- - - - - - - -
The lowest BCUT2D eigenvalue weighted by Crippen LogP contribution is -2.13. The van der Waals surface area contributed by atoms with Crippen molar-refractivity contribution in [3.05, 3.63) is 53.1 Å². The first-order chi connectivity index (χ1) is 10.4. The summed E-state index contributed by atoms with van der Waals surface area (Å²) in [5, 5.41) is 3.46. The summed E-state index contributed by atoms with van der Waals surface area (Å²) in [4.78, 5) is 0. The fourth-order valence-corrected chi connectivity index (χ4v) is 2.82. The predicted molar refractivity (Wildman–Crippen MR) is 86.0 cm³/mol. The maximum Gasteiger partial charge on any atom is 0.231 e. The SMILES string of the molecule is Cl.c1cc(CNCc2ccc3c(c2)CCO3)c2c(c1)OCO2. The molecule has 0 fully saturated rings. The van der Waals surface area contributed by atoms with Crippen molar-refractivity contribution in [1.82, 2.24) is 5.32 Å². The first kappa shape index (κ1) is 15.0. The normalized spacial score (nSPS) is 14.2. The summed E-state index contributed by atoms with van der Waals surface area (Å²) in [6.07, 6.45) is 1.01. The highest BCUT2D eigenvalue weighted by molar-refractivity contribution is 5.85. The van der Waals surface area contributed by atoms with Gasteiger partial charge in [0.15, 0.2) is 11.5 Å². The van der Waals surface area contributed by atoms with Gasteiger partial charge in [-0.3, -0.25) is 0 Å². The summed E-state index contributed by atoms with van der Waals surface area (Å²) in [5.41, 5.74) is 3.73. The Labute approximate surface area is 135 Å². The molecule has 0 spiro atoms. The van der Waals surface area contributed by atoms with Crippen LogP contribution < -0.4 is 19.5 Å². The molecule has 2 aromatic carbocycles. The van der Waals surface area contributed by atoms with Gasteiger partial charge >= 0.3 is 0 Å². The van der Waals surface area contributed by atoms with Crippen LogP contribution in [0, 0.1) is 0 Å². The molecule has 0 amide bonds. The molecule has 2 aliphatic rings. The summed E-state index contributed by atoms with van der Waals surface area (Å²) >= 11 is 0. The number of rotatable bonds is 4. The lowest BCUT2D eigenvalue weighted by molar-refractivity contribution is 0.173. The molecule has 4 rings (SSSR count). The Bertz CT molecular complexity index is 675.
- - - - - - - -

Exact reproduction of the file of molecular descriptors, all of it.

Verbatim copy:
The lowest BCUT2D eigenvalue weighted by Crippen LogP contribution is -2.13. The van der Waals surface area contributed by atoms with Crippen molar-refractivity contribution in [3.05, 3.63) is 53.1 Å². The first-order chi connectivity index (χ1) is 10.4. The summed E-state index contributed by atoms with van der Waals surface area (Å²) in [5, 5.41) is 3.46. The summed E-state index contributed by atoms with van der Waals surface area (Å²) in [4.78, 5) is 0. The fourth-order valence-corrected chi connectivity index (χ4v) is 2.82. The predicted molar refractivity (Wildman–Crippen MR) is 86.0 cm³/mol. The maximum Gasteiger partial charge on any atom is 0.231 e. The SMILES string of the molecule is Cl.c1cc(CNCc2ccc3c(c2)CCO3)c2c(c1)OCO2. The molecule has 0 fully saturated rings. The van der Waals surface area contributed by atoms with Crippen molar-refractivity contribution in [1.82, 2.24) is 5.32 Å². The first kappa shape index (κ1) is 15.0. The normalized spacial score (nSPS) is 14.2. The summed E-state index contributed by atoms with van der Waals surface area (Å²) in [6.07, 6.45) is 1.01. The highest BCUT2D eigenvalue weighted by molar-refractivity contribution is 5.85. The van der Waals surface area contributed by atoms with Gasteiger partial charge in [0.15, 0.2) is 11.5 Å². The van der Waals surface area contributed by atoms with Gasteiger partial charge in [-0.3, -0.25) is 0 Å². The summed E-state index contributed by atoms with van der Waals surface area (Å²) in [5.41, 5.74) is 3.73. The Labute approximate surface area is 135 Å². The molecule has 0 spiro atoms. The van der Waals surface area contributed by atoms with Crippen LogP contribution < -0.4 is 19.5 Å². The molecule has 2 aromatic carbocycles. The van der Waals surface area contributed by atoms with Gasteiger partial charge >= 0.3 is 0 Å². The van der Waals surface area contributed by atoms with Crippen LogP contribution in [0, 0.1) is 0 Å². The molecule has 0 amide bonds. The molecule has 2 aliphatic rings. The summed E-state index contributed by atoms with van der Waals surface area (Å²) >= 11 is 0. The number of rotatable bonds is 4. The lowest BCUT2D eigenvalue weighted by molar-refractivity contribution is 0.173. The molecule has 4 rings (SSSR count). The Bertz CT molecular complexity index is 675.